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Transstadial and horizontal transfer of bacteria within a colony of Anopheles gambiae (Diptera: Culicidae) and oviposition response to bacteria-containing water
KTH, School of Chemical Science and Engineering (CHE), Chemistry, Organic Chemistry.ORCID iD: 0000-0003-2150-4075
KTH, School of Chemical Science and Engineering (CHE), Chemistry, Organic Chemistry.
2008 (English)In: Acta Tropica, ISSN 0001-706X, E-ISSN 1873-6254, Vol. 107, no 3, 242-250 p.Article in journal (Refereed) Published
Abstract [en]

In a paratransgenic approach, genetically modified bacteria are utilized to kill the parasite in the vector gut. A critical component for paratransgenics against malaria is how transgenic bacteria can be introduced and then kept in a mosquito population. Here, we investigated transstadial and horizontal transfer of bacteria within an Anopheles gambiae mosquito colony with the focus on spiked breeding sites as a possible means of introducing bacteria to mosquitoes. A Pantoea stewartii strain, previously isolated from An. gambiae, marked with a green fluorescent protein (GFP), was introduced to mosquitoes in different life stages. The following life stages or older mosquitoes in the case of adults were screened for bacteria in their guts. In addition to P. stewartii other bacteria were isolated from the guts: these were identified by 16S rRNA sequence analysis and temporal temperature gradient gel electrophoresis (TTGE). Bacteria were transferred from larvae to pupae but not from pupae to adults. The mosquitoes were able to take up bacteria from the water they emerged from and transfer the same bacteria to the water they laid eggs in. Eliza-bethkingia meningoseptica was more often isolated from adult mosquitoes than P. stewartii. A bioassay was used to examine An. gambiae oviposition responses towards bacteria-containing solutions. The volatiles emitted from the solutions were sampled by headspace-solid phase microextraction (SPME) and identified by gas chromatography and mass spectrometry (GC-MS) analysis. P. stewartii but not E. meningoseptica mediated a positive oviposition response. The volatiles emitted by P stewartii include indole and 3-methyl-1 -butanol, which previously have been shown to affect An. gambiae mosquito behaviour. E. meningoseptica emitted indole but not 3-methyl-1 -butanol, when suspended in saline. Taken together, this indicates that it may be possible to create attractive breeding sites for distribution of genetically modified bacteria in the field in a paratransgenic approach against malaria. Further research is needed to determine if the bacteria are also transferred in the same way in nature.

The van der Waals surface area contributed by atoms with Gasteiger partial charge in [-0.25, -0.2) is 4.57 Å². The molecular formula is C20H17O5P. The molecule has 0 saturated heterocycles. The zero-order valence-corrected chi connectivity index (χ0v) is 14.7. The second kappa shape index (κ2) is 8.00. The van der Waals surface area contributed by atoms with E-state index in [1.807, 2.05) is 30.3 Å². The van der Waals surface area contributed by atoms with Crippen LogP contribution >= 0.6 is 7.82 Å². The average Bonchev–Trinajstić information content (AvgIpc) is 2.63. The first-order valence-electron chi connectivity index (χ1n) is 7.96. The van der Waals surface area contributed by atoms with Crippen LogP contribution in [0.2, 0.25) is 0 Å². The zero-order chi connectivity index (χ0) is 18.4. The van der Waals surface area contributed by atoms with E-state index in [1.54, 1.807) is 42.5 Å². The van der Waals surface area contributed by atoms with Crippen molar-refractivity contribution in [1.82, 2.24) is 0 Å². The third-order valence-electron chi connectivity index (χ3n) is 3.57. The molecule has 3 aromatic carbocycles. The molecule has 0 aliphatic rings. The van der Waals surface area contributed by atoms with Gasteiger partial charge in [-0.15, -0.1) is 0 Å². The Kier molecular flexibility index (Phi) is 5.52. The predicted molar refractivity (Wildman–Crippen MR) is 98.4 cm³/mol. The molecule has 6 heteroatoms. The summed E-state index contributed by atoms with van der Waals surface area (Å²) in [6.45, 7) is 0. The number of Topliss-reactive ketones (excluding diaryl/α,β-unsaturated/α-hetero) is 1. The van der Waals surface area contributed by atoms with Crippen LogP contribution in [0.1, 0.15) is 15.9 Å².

Place, publisher, year, edition, pages
2008. Vol. 107, no 3, 242-250 p.
Keyword [en]
Bacteria, Dual choice, Malaria, Oviposition, Paratransgenics
National Category
URN: urn:nbn:se:kth:diva-17950DOI: 10.1016/j.actatropica.2008.06.008ISI: 000260707800005ScopusID: 2-s2.0-52949125578OAI: diva2:335995
QC 20100525Available from: 2010-08-05 Created: 2010-08-05 Last updated: 2012-01-12Bibliographically approved

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Lindh, JennyBorg-Karlson, Anna-Karin
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